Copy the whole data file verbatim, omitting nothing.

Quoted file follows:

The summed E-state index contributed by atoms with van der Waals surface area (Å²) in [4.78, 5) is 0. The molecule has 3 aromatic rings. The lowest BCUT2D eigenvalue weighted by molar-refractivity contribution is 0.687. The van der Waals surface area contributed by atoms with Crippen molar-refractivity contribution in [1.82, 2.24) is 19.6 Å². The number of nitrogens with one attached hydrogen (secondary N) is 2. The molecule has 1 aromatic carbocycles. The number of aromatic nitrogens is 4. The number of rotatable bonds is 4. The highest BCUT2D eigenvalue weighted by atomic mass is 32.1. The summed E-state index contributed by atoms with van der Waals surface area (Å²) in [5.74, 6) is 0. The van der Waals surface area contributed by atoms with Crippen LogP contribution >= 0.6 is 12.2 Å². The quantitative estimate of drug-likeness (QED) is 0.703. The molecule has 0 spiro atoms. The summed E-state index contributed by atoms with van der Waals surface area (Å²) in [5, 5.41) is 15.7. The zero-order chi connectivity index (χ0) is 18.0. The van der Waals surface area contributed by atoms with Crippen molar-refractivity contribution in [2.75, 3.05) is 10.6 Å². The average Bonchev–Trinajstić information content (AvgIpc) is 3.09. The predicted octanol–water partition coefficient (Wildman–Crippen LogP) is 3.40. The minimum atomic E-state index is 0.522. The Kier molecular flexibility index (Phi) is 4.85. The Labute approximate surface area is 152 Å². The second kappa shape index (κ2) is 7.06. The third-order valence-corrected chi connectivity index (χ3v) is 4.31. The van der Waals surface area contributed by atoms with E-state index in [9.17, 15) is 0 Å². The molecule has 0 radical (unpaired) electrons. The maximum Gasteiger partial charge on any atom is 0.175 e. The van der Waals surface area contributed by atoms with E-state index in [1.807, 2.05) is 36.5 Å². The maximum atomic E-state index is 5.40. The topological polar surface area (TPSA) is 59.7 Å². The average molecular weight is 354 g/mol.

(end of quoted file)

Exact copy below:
The summed E-state index contributed by atoms with van der Waals surface area (Å²) in [4.78, 5) is 0. The molecule has 3 aromatic rings. The lowest BCUT2D eigenvalue weighted by molar-refractivity contribution is 0.687. The van der Waals surface area contributed by atoms with Crippen molar-refractivity contribution in [1.82, 2.24) is 19.6 Å². The number of nitrogens with one attached hydrogen (secondary N) is 2. The molecule has 1 aromatic carbocycles. The number of aromatic nitrogens is 4. The number of rotatable bonds is 4. The highest BCUT2D eigenvalue weighted by atomic mass is 32.1. The summed E-state index contributed by atoms with van der Waals surface area (Å²) in [5.74, 6) is 0. The van der Waals surface area contributed by atoms with Crippen LogP contribution >= 0.6 is 12.2 Å². The quantitative estimate of drug-likeness (QED) is 0.703. The molecule has 0 spiro atoms. The summed E-state index contributed by atoms with van der Waals surface area (Å²) in [5, 5.41) is 15.7. The zero-order chi connectivity index (χ0) is 18.0. The van der Waals surface area contributed by atoms with Crippen molar-refractivity contribution in [2.75, 3.05) is 10.6 Å². The average Bonchev–Trinajstić information content (AvgIpc) is 3.09. The predicted octanol–water partition coefficient (Wildman–Crippen LogP) is 3.40. The minimum atomic E-state index is 0.522. The Kier molecular flexibility index (Phi) is 4.85. The Labute approximate surface area is 152 Å². The second kappa shape index (κ2) is 7.06. The third-order valence-corrected chi connectivity index (χ3v) is 4.31. The van der Waals surface area contributed by atoms with E-state index in [9.17, 15) is 0 Å². The molecule has 0 radical (unpaired) electrons. The maximum Gasteiger partial charge on any atom is 0.175 e. The van der Waals surface area contributed by atoms with E-state index in [1.807, 2.05) is 36.5 Å². The maximum atomic E-state index is 5.40. The topological polar surface area (TPSA) is 59.7 Å². The average molecular weight is 354 g/mol.